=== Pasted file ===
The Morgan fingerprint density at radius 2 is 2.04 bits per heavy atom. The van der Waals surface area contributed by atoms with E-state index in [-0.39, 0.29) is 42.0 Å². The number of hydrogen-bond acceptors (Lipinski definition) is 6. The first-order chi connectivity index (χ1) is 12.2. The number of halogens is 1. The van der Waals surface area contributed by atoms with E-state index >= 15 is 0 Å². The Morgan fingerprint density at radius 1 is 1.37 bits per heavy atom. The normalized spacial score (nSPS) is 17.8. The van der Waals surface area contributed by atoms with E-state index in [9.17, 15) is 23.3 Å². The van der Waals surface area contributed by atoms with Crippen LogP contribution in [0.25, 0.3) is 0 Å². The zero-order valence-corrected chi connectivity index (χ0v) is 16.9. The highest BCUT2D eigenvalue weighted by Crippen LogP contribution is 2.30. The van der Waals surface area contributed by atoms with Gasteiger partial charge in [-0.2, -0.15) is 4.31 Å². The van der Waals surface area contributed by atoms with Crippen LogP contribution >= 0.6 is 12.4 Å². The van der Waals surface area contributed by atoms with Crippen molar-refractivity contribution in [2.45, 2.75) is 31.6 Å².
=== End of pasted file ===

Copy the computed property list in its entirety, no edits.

The Morgan fingerprint density at radius 2 is 2.04 bits per heavy atom. The van der Waals surface area contributed by atoms with E-state index in [-0.39, 0.29) is 42.0 Å². The number of hydrogen-bond acceptors (Lipinski definition) is 6. The first-order chi connectivity index (χ1) is 12.2. The number of halogens is 1. The van der Waals surface area contributed by atoms with E-state index >= 15 is 0 Å². The Morgan fingerprint density at radius 1 is 1.37 bits per heavy atom. The normalized spacial score (nSPS) is 17.8. The van der Waals surface area contributed by atoms with E-state index in [9.17, 15) is 23.3 Å². The van der Waals surface area contributed by atoms with Crippen LogP contribution in [0.25, 0.3) is 0 Å². The zero-order valence-corrected chi connectivity index (χ0v) is 16.9. The highest BCUT2D eigenvalue weighted by Crippen LogP contribution is 2.30. The van der Waals surface area contributed by atoms with Gasteiger partial charge in [-0.2, -0.15) is 4.31 Å². The van der Waals surface area contributed by atoms with Crippen LogP contribution >= 0.6 is 12.4 Å². The van der Waals surface area contributed by atoms with Crippen molar-refractivity contribution in [2.45, 2.75) is 31.6 Å².